Strolling down Kentmanni Street, in Tallinn City centre, one may have stumbled upon a concrete cube, on contemporary chicken legs, being erected. The construction still in process, the pillars and planning do look impressive. At the moment, this is considered the best located and most exclusive development in town.
Glancing from the street, one wonders: who, in their right mind, would cough up over €5,000 for a square metre at Kentmanni St 6? Climbing up the makeshift stairs in the elevator shaft, with each storey the price makes more sense – this is Tallinn’s best view and top spot.
Under supervision and without endangering life too much, one may currently climb up to the 12th floor of the 14 storey house. From there, the most exclusive apartments offer view of entire Tallinn, almost. On an overly frosty day, a foreign guest might be treated to an Old Town tour without leaving home: all the important churches, towers and skyscrapers are in plain sight.
With a price that high, one might think it’s only the wealthy foreigner who buys a home here; even so, as assured by the developer Merko Ehitus Eesti's dwelling development marketing chief Simar Selezov, there’s many an Estonian eye on the flats. In the house to be completed by year’s end, 85 per cent of apartments are sold. To Mr Selezov’s knowledge, about half of these have been purchased to dwell in; the rest have been bought to be sold on or rented out.
«The house has got 93 flats; of these, ten are still available at the moment. The square metre of the most expensive one stands at €5,150, the cheapest at €3,240,» says Mr Selezov. «The price is mainly linked to the view, size, cardinal point, and whether or not the apartment has a balcony,» he adds. Due to houses all around being lower, the panoramic view starts at flats on sixth and seventh floors.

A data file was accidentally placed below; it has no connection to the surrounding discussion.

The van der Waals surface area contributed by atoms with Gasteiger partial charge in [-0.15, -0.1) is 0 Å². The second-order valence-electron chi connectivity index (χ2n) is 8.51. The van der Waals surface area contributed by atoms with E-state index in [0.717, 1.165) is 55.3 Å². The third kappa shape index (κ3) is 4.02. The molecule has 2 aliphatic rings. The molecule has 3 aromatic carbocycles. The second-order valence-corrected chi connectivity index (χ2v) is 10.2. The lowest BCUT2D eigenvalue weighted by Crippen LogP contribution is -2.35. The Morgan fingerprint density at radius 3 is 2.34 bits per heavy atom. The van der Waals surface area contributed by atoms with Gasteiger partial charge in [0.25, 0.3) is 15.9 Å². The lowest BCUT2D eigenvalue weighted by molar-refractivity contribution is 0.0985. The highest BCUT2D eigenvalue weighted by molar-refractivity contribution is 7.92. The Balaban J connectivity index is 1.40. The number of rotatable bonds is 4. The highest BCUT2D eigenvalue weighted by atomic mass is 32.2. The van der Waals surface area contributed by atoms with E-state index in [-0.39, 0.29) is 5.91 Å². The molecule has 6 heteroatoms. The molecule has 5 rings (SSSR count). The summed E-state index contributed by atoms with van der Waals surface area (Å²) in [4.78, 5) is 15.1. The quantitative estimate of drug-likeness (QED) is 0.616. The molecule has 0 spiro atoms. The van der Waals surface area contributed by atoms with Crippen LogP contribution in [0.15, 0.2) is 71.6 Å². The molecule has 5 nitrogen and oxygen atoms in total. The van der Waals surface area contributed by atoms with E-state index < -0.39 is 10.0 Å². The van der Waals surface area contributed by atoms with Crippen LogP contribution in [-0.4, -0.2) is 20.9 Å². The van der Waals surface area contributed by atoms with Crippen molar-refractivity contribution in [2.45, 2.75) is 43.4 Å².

According to Pindi Kinnisvara CEO Peep Sooman, a curious situation has emerged on the real estate market regarding new projects – either the very expensive or under average, about €1,800 m3 flats find buyers.
As an example of that, he points out the Kasekodu residential area on Nõmme-Laagri border; with square metre price at €1,500, and the walls only being laid, 11 of the 20 apartments of the first house have already been booked – lightning fast. Same goes for Peetri small town in Rae Commune: the houses not ready yet, lion’s share has been covered by contracts.
«From the other end, the very Kentmanni house does serve as a good example; clearly the best located development in Tallinn. As wealthy real estate investors will clearly see, the house is an evergreen just due to location, for the market. Even with dark scenarios, goods like that will always do deals,» says Mr Sooman. «As living quarters, Kentmanni ST and Kaupmehe St also are very highly appreciated, and Kentmanni St 6 is a very unique house.»
As confirmed by Tiit Kuusik, Merko Ehitus Eesti’s housing projects division director, location is what matters most with this one. «There’s nothing else in sight so near to city centre, it seems; no vacant lots there, either,» says Mr Kuusik.
According to him, the product as such is top notch, in Estonia’s context: technically, there are things not done too much earlier. Like the entire house being «smart» i.e. equipped with the solutions, for instance, allowing for climate and lights directed via tablet computer of telephone, communicating with guests about to arrive and letting them in – all without being home. Also, the smart-home-system will notify a smart device of water leakage in kitchen, say.
Mr Sooman also underlines the importance of this being a Merko development. «Merko does build quality stuff and, even in hard times, they have always sold for higher prices than other developers, always carrying a highly positive image. Maybe the house would not be the success that it is without Merko being its developer,» he adds.
In equal price and exclusiveness class with Kentmanni St 6 is the Old Town Pagari St 1 building, opened with pomp last summer. According to Uus Maa agent Margit Sild, apartments still available come at €4,000 m3, average. Last year’s most expensive deal happened with an apartment in that very house, businesswoman Reet Roos purchasing real estate for close to €1.2m.